Primiparvus mothers with healthy singleton babies in England, Finland, Germany, Hungary and Spain were asked about their milk feeding and weaning intentions in 2005. Following informed consent, questionnaires were completed by mothers shortly after the birth of their baby, and included items asking about their socio-demographic characteristics, sources of information on infant feeding, and beliefs about the effect of early nutrition on the immediate and future health of the child. Mothers were recruited through the maternity services in the locality of the researchers.
A total of 2071 mothers completed questionnaires (England, 438; Finland, 426; Germany, 414; Hungary, 389; Spain, 404). The mean age of mothers was 30.0 (sd 0.02) years, ranging from 28.1 (sd 4.03) in Hungary to 32.1 (sd 4.95) in Germany (ANOVA; P<0.001). The percentage of mothers who had undertaken further or higher education (post 18 years) varied between countries (England, 89.9; Finland, 59.6; Germany, 75.6; Hungary, 48.8; Spain, 26.3; χ2, P<0.001). Significant differences also existed between countries in mothers' stated intentions in relation to milk feeding (Table 1) and weaning time (Table 2).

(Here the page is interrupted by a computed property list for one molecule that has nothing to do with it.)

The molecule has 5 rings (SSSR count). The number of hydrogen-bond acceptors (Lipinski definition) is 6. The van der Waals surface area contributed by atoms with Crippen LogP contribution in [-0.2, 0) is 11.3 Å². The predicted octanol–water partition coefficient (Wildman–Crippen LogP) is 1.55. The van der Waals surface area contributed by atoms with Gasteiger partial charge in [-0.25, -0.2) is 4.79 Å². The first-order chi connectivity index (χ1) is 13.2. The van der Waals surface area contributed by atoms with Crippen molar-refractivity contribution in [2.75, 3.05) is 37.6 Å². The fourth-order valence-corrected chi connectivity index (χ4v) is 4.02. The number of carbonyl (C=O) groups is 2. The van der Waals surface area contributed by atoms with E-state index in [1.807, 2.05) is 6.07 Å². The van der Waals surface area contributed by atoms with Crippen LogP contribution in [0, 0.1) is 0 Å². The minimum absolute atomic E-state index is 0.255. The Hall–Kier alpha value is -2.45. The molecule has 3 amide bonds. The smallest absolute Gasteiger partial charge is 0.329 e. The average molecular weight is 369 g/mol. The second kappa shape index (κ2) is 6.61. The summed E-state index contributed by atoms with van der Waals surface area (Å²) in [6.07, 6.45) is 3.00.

χ2 250.15, df 12, P<0.001.
χ2 163.12, df 4, P<0.001.
Health factors, rather than convenience or cost, were cited as a reason for intending to exclusively breast-feed most frequently in England (about one-third of stated reasons) and least often in Spain (approximately one-eighth). Personal sources of information (friends and family) were more important influences on infant feeding decisions than medical sources (doctors, nurses, midwives) in England and Germany, but healthcare professionals were more important to mothers in Finland, Hungary and Spain.
This study was supported as a part of the European Project ‘Early Nutrition Programming-EARNEST’ within the 6th Framework Programme; no. FOOD-CT-2005–007036.